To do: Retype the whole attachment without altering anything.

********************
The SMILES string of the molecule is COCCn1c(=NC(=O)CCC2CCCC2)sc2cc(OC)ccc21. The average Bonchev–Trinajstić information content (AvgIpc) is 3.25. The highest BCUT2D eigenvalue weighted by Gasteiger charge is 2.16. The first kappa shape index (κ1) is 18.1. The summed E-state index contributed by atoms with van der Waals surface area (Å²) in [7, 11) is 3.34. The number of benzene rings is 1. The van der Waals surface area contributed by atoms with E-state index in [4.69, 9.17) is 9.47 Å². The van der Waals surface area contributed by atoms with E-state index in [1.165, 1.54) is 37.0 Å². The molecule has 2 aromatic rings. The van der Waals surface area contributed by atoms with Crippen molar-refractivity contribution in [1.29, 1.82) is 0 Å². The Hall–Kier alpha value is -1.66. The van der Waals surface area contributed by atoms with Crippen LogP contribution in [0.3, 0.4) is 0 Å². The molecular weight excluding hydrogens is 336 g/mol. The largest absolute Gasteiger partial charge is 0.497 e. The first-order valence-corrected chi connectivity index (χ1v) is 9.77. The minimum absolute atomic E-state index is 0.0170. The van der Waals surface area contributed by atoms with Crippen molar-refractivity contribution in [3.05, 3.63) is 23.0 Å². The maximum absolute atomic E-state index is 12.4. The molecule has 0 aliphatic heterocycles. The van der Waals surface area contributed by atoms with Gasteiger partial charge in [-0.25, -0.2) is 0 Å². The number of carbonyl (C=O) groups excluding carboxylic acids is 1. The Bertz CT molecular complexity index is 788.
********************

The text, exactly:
The SMILES string of the molecule is COCCn1c(=NC(=O)CCC2CCCC2)sc2cc(OC)ccc21. The average Bonchev–Trinajstić information content (AvgIpc) is 3.25. The highest BCUT2D eigenvalue weighted by Gasteiger charge is 2.16. The first kappa shape index (κ1) is 18.1. The summed E-state index contributed by atoms with van der Waals surface area (Å²) in [7, 11) is 3.34. The number of benzene rings is 1. The van der Waals surface area contributed by atoms with E-state index in [4.69, 9.17) is 9.47 Å². The van der Waals surface area contributed by atoms with E-state index in [1.165, 1.54) is 37.0 Å². The molecule has 2 aromatic rings. The van der Waals surface area contributed by atoms with Crippen molar-refractivity contribution in [1.29, 1.82) is 0 Å². The Hall–Kier alpha value is -1.66. The van der Waals surface area contributed by atoms with Crippen LogP contribution in [0.3, 0.4) is 0 Å². The molecular weight excluding hydrogens is 336 g/mol. The largest absolute Gasteiger partial charge is 0.497 e. The first-order valence-corrected chi connectivity index (χ1v) is 9.77. The minimum absolute atomic E-state index is 0.0170. The van der Waals surface area contributed by atoms with Crippen molar-refractivity contribution in [3.05, 3.63) is 23.0 Å². The maximum absolute atomic E-state index is 12.4. The molecule has 0 aliphatic heterocycles. The van der Waals surface area contributed by atoms with Gasteiger partial charge in [-0.25, -0.2) is 0 Å². The number of carbonyl (C=O) groups excluding carboxylic acids is 1. The Bertz CT molecular complexity index is 788.